Dr. Howard Bauchner, who takes over as the new editor-in-chief of the Journal of the American Medical Association on July 1, promised the publication will "continue to evolve" with "intelligent innovation" and the addition of thoughtful and provocative content—but pledged that original research would "remain the heart and soul" of the publication.
Bauchner vows to continue JAMA's 'evolution'
Bauchner, 59, added that he will leave his position as a professor of pediatrics and community health sciences at Boston University School of Medicine, and relocate to AMA headquarters in Chicago, where he hopes to start a medical practice because seeing patients "forms the type of research I do."
In addition, he announced that he will reach out to Chicago's healthcare community and the deans of the region's medical schools and will also resign his position as editor-in-chief of the Archives of Disease in Childhood, a journal of the U.K.’s Royal College of Paediatrics and Child Health.
Bauchner expressed his desire to see JAMA play a leadership role in the debate over healthcare reform, expanding health insurance coverage, developing accountable care, and retooling medical education and training.
"I want to see JAMA participate in the debate on the best way to accomplish these goals," he said.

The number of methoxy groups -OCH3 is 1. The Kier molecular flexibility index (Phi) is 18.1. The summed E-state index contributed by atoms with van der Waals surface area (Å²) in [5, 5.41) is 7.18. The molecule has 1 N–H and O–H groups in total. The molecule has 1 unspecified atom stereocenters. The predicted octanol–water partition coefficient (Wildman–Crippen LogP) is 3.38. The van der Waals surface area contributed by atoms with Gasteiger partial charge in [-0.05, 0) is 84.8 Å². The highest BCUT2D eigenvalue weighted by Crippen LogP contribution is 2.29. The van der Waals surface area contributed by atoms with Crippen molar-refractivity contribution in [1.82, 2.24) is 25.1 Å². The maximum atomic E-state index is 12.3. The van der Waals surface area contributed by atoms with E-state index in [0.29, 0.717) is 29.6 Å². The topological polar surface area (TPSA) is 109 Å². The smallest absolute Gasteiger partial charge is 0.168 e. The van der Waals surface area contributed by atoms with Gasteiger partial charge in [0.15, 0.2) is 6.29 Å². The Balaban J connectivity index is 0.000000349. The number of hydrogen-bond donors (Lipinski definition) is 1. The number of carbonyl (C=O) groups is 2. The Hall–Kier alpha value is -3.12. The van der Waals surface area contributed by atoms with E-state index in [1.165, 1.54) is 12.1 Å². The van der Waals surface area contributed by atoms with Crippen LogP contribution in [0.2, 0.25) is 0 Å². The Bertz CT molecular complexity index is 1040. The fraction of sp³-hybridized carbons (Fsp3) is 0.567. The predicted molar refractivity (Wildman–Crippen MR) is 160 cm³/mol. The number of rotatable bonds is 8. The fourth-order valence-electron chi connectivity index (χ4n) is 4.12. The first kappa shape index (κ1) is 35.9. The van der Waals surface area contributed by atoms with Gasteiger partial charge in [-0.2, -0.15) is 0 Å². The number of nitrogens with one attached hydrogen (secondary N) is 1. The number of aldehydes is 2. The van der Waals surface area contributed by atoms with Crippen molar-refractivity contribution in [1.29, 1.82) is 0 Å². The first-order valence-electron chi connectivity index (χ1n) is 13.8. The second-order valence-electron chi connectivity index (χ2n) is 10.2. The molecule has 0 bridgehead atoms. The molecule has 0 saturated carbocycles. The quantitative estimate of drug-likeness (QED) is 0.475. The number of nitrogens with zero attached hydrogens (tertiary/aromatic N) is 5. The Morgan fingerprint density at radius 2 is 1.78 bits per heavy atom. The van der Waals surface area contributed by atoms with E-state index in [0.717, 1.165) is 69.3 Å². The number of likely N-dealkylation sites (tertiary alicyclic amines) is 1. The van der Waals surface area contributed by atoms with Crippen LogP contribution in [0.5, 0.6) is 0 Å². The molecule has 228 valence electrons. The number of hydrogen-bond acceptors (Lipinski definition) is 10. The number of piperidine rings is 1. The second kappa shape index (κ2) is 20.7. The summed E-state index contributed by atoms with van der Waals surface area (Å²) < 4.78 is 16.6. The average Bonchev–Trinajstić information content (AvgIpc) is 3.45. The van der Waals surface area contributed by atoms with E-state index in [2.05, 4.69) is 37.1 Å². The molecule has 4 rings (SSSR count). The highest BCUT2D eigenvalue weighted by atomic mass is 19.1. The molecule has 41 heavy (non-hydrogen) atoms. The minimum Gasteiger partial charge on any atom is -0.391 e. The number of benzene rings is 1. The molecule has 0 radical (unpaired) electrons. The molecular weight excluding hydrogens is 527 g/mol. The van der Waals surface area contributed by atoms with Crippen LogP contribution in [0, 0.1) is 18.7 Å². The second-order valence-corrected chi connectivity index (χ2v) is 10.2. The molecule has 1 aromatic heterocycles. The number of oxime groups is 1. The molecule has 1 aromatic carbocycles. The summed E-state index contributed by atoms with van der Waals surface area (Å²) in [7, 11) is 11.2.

Noting that the general public is now a greater consumer of medical education than ever before, Bauchner said JAMA's readership now extends beyond its traditional physician audience, and he pledged to make the journal more reader-friendly. This would include considering making articles shorter while increasing the length of abstract summaries.
Another change would be to add more accompanying editorials to original research articles that would help put the research findings in the context of the larger healthcare system.
In his opening remarks, Bauchner said it was an honor and a privilege to be chosen as the 16th JAMA editor, and he described the position as a "sacred trust."
He replaces Dr. Catherine DeAngelis, who announced in September that she would return to Johns Hopkins University School of Medicine to develop the Center for Professionalism in Medicine and the Related Professions. She has held the post since 2000 and previously was the editor of another AMA journal, the Archives of Pediatrics & Adolescent Medicine.
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